What would you like to see in a thermal pan tilt platform to make it effective for UAV usage?

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I am with a company called SPI Corp and we manufacture a low cost multi sensor pan tilt platform called the M1-D. The M1-D initially was developed for use on ground vehicles but due to its light weight, small size and low cost it has become very popular with folks in the aerial imaging world including both manned and unmanned craft. We are anxious to make this an even better product for UAV usage especially in the low cost market. We are reaching out to the UAV community for help in this endeavor (especially you guys at DIY Drones).  What we would like to know is what technical features would make our system even better for use in UAV's? If you could have anything you want in a low cost UAV Gimbal imaging system what would you ask for? What would be the bare minimum you would need to make the M1-D pan tilt thermal camera a workable UAV solution?  Current imaging systems are extremely expensive. It is our hope that by starting with our current low cost solution, and with a little help from the community, we can come up with a low cost UAV solution that will enable everyone to incorporate advanced imaging into their UAV project.

Our current system specs:

Fully enclosed pan tilt gimbal

Sensor Payload - Thermal Imaging, CCTV and Laser Pointer

Diameter of ball - 4.5"

Diameter of base - 5"

Height - 6.5"

Weight ~ 2lbs.

Pan - 360 degree continuous

Tilt - 90 degree

Pan Tilt Speed - Pan: 0.05~220°/sec; Tilt: 0.03~140°/sec

Video Output - Analog Composite single line NTSC or PAL

Communication Camera Control - RS/485 PELCO-D protocol

Inverted Mounting - Yes capable

Hardware specs such as size and weight are obviously difficult to change. What are the key features that you would need to integrate into your UAV project? Are there specific interfaces that are commonly used? Please post comments and let us know what you would like to see in the M1-D to make it even better for UAV imaging.

We look forward to your input.

Thank you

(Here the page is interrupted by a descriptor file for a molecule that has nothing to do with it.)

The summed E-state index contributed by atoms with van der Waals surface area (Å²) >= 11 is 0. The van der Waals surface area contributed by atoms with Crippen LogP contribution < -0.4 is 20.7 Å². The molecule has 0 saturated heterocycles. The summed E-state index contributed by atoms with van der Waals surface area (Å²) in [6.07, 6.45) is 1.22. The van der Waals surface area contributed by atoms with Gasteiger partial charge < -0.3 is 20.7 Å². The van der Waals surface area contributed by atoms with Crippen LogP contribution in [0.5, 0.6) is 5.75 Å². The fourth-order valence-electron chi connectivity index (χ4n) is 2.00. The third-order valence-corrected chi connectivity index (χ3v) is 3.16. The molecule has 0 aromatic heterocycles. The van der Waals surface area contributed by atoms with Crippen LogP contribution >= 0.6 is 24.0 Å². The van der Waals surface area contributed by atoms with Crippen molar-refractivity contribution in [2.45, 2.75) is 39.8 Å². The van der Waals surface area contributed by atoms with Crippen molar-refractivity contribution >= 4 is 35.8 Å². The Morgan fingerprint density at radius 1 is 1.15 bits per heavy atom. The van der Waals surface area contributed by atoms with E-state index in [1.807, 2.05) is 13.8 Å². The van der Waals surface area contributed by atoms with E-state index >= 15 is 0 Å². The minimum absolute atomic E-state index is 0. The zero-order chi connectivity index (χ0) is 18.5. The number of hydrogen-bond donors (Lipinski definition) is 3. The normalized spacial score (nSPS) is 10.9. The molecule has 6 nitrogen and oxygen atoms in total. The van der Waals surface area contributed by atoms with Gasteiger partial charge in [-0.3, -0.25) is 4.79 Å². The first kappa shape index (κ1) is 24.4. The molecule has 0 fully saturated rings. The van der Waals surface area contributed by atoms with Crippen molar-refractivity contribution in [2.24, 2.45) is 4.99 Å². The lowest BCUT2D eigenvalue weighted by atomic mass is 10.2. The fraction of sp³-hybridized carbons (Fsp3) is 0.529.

Randall Kolchins

SPI CORP

www.x20.org

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Comments

  • I love this!  This all started out by me browsing the net for a FLIR gimbal and now the company is taking design suggestions from the DIY Drones community.  This is awesome!  I definitely appreciate SPi for they're interest in adapting a solution to fit our needs!  Randall, if your company can create a sUAS solution, you will find a HUGE market right here.

  • I want to drop this video https://www.youtube.com/watch?v=wqlptPhFmk0 of someone using a flir camera mounted on a drone. The video is very usable without a zoom.

    Most stepper drivers take a pulse input similar to pwm which would be very easy to integrate with a apm for example the EasyDriver.

    I really think a standalone DSLR mount camera would be the best option. It would be a lower weight and would integrate easily with there current video set-up.

  • Moderator
    Yes, there is an excellent developer kit. Try the APM2.5+, and explore the HiL mode of operation. All the source code and instructions are available, as is a large community of developers and experts for community support. I believe the cost is running around $189 right now, and you will need a reliable bench power supply to drive servos.
  • Scotty
    Interesting. We don't use servos but I believe they are stepper motors (I will check with engineering on that). So how would the APM control this? What would we need to provide in the way of interface? Can you recommend a good developer kit that would simulate what most of you are running in your UAV's? This way I can get the guys playing with some of these ideas.
  • I think three improvements that could be made;

    1 would be to remove those magnets underneath, and remove as much of the casing as posible; weight savings.